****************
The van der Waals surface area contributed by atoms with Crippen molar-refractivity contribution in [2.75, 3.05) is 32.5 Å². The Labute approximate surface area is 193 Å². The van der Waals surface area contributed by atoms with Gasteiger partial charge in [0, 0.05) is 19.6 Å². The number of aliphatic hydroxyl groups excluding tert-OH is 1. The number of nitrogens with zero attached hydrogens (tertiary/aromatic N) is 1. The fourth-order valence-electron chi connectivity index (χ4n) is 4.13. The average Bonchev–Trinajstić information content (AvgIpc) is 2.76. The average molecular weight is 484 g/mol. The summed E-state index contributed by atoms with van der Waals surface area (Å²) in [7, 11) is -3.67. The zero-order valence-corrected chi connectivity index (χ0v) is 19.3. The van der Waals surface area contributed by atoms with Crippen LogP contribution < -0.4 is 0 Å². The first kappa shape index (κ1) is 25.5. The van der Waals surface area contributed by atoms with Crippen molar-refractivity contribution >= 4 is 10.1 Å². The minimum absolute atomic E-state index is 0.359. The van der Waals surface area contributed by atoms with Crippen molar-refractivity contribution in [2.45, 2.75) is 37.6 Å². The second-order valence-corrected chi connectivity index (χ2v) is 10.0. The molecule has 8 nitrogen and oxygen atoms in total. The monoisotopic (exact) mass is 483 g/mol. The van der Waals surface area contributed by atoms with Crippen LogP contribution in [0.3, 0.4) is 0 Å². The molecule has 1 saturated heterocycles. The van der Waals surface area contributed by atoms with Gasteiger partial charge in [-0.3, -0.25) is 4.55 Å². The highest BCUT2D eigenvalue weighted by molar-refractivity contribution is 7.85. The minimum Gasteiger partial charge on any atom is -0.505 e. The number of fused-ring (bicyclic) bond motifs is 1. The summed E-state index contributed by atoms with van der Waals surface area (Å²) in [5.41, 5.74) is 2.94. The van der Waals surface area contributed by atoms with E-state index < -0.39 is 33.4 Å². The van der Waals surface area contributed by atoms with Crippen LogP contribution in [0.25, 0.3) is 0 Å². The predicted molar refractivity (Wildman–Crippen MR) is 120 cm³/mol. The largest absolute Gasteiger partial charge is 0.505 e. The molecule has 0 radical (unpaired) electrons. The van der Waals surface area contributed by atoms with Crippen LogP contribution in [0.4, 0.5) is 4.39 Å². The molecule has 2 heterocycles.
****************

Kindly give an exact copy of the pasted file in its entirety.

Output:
The van der Waals surface area contributed by atoms with Crippen molar-refractivity contribution in [2.75, 3.05) is 32.5 Å². The Labute approximate surface area is 193 Å². The van der Waals surface area contributed by atoms with Gasteiger partial charge in [0, 0.05) is 19.6 Å². The number of aliphatic hydroxyl groups excluding tert-OH is 1. The number of nitrogens with zero attached hydrogens (tertiary/aromatic N) is 1. The fourth-order valence-electron chi connectivity index (χ4n) is 4.13. The average Bonchev–Trinajstić information content (AvgIpc) is 2.76. The average molecular weight is 484 g/mol. The summed E-state index contributed by atoms with van der Waals surface area (Å²) in [7, 11) is -3.67. The zero-order valence-corrected chi connectivity index (χ0v) is 19.3. The van der Waals surface area contributed by atoms with Crippen LogP contribution < -0.4 is 0 Å². The first kappa shape index (κ1) is 25.5. The van der Waals surface area contributed by atoms with Crippen molar-refractivity contribution >= 4 is 10.1 Å². The minimum absolute atomic E-state index is 0.359. The van der Waals surface area contributed by atoms with Crippen molar-refractivity contribution in [2.45, 2.75) is 37.6 Å². The second-order valence-corrected chi connectivity index (χ2v) is 10.0. The molecule has 8 nitrogen and oxygen atoms in total. The monoisotopic (exact) mass is 483 g/mol. The van der Waals surface area contributed by atoms with Crippen LogP contribution in [0.3, 0.4) is 0 Å². The molecule has 1 saturated heterocycles. The van der Waals surface area contributed by atoms with Gasteiger partial charge in [-0.3, -0.25) is 4.55 Å². The highest BCUT2D eigenvalue weighted by molar-refractivity contribution is 7.85. The minimum Gasteiger partial charge on any atom is -0.505 e. The number of fused-ring (bicyclic) bond motifs is 1. The summed E-state index contributed by atoms with van der Waals surface area (Å²) in [5.41, 5.74) is 2.94. The van der Waals surface area contributed by atoms with E-state index < -0.39 is 33.4 Å². The van der Waals surface area contributed by atoms with Crippen LogP contribution in [0.25, 0.3) is 0 Å². The predicted molar refractivity (Wildman–Crippen MR) is 120 cm³/mol. The largest absolute Gasteiger partial charge is 0.505 e. The molecule has 0 radical (unpaired) electrons. The van der Waals surface area contributed by atoms with Crippen LogP contribution in [0.4, 0.5) is 4.39 Å². The molecule has 2 heterocycles.